BlackBerry Smartphone Sales Remain Strong, RIM Says

 
 
By Nicholas Kolakowski  |  Posted 2010-09-16 Email Print this article Print
 
 
 
 
 
 
 

Research In Motion's BlackBerry remains a strong brand despite competition from Google Android and the Apple iPhone, the enterprise mobility company insists in an earnings call for its fiscal second quarter.

Reports of the BlackBerry's imminent demise at the hands of the Apple iPhone and Google Android devices may have been premature, at least based on Research In Motion's latest quarterly numbers.

For the second quarter of fiscal 2011, RIM reported quarterly revenues of $4.62 billion, a year-over-year growth of 31 percent. On Sept. 16, the company also reported shipments of 12.1 million BlackBerry units, an increase of 45 percent over the same quarter in 2009. Net income was $796.7 million, a rise from the previous quarter's $768.9 million.

RIM also reported 4.5 million net BlackBerry subscriber accounts added during the quarter, raising RIM's total subscriber base to more than 50 million. 

"This accomplishment and RIM's solid financial results during the second quarter were driven by effective business execution and strong demand for RIM's portfolio of BlackBerry smartphones and services in markets around the world," Jim Balsillie, co-CEO of RIM, said in a Sept. 16 statement. "We expect a continuation of this momentum in the third quarter as we extend the rollout of new products, including the BlackBerry Torch, into additional markets."

RIM's latest attempt at a cutting-edge smartphone, the BlackBerry Torch 9800, is meant to appeal to both consumers and businesses. In addition to having a sliding QWERTY keyboard, the device, carried exclusively by AT&T in the United States, is the first to run the new BlackBerry 6 OS, which includes features such as unified social-networking feeds, wireless syncing with DRM-free music on a user's PC and a Universal Search application that allows users to scan for content on both the device and the Web.

"In order to create a bulwark against incursions in their market from Apple and Google, RIM needs to expand its footprint," Charles King, an analyst with Pund-IT Research, told eWEEK Aug. 3. "RIM became the device of choice in the business market because they represented the cutting edge of that market five, six, seven years ago."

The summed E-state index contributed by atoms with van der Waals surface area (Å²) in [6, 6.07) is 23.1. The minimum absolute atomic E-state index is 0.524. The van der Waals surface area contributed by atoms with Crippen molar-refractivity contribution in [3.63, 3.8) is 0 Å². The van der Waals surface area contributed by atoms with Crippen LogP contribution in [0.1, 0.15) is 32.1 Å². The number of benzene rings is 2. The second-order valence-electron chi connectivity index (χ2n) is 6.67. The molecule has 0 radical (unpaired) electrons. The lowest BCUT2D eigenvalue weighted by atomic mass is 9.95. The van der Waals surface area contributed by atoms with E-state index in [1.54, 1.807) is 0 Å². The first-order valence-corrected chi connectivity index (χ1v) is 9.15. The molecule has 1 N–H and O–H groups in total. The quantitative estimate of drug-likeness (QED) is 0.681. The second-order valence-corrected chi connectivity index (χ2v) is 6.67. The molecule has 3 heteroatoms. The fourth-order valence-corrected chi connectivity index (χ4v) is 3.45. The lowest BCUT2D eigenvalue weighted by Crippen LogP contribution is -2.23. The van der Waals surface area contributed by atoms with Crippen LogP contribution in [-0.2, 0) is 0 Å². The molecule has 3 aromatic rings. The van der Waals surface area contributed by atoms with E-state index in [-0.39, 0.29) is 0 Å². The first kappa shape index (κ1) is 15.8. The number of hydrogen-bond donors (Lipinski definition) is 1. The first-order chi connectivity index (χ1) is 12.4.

But the Torch 9800 may have met with initial lukewarm response. According to analysts at RBC Capital Markets and Stifel Nicolaus, the Torch 9800 sold only 150,000 units during the weekend following its Aug. 12 wide release. On top of that, Morgan Stanley is estimating a total of 600,000 shipped. In comparison, Apple's iPhone 4 sold more than 1.7 million units during its first three days of release.

During the Sept. 16 earnings call, RIM executives suggested the Torch 9800's reception was warmer than analysts believed. "We are pleased with the positive impact," Balsillie told analysts and media. "Torch sell-through run rates have more than tripled in AT&T stores." However, he offered no specific sales numbers.

Balsillie indicated that several large enterprise customers, RIM's traditional backbone, had BlackBerry 6 OS on an accelerated adoption schedule. He also described RIM's discussions with India and other countries about BlackBerry encryption as "positive" but declined to offer details.

On Sept. 14, RIM unveiled the latest version of its lower-end BlackBerry Curve 3G. The device ships with BlackBerry 5 OS, although RIM claims it is "BlackBerry 6-ready." The Curve 3G includes a 2-megapixel camera with zoom and video recording, built-in GPS, a MicroSD/SDHC card slot for expandable memory up to 32GB, and access to BlackBerry App World.

RIM said it expects its revenues to reach $5.30 billion to $5.55 billion next quarter. However, the BlackBerry franchise will face competition from the upcoming Windows Phone 7, as well as the rapidly growing number of devices running Google Android.

 
 
 
 
Nicholas Kolakowski is a staff editor at eWEEK, covering Microsoft and other companies in the enterprise space, as well as evolving technology such as tablet PCs. His work has appeared in The Washington Post, Playboy, WebMD, AARP the Magazine, AutoWeek, Washington City Paper, Trader Monthly, and Private Air. He lives in Brooklyn, New York.
 
 
 
 
 
 
 

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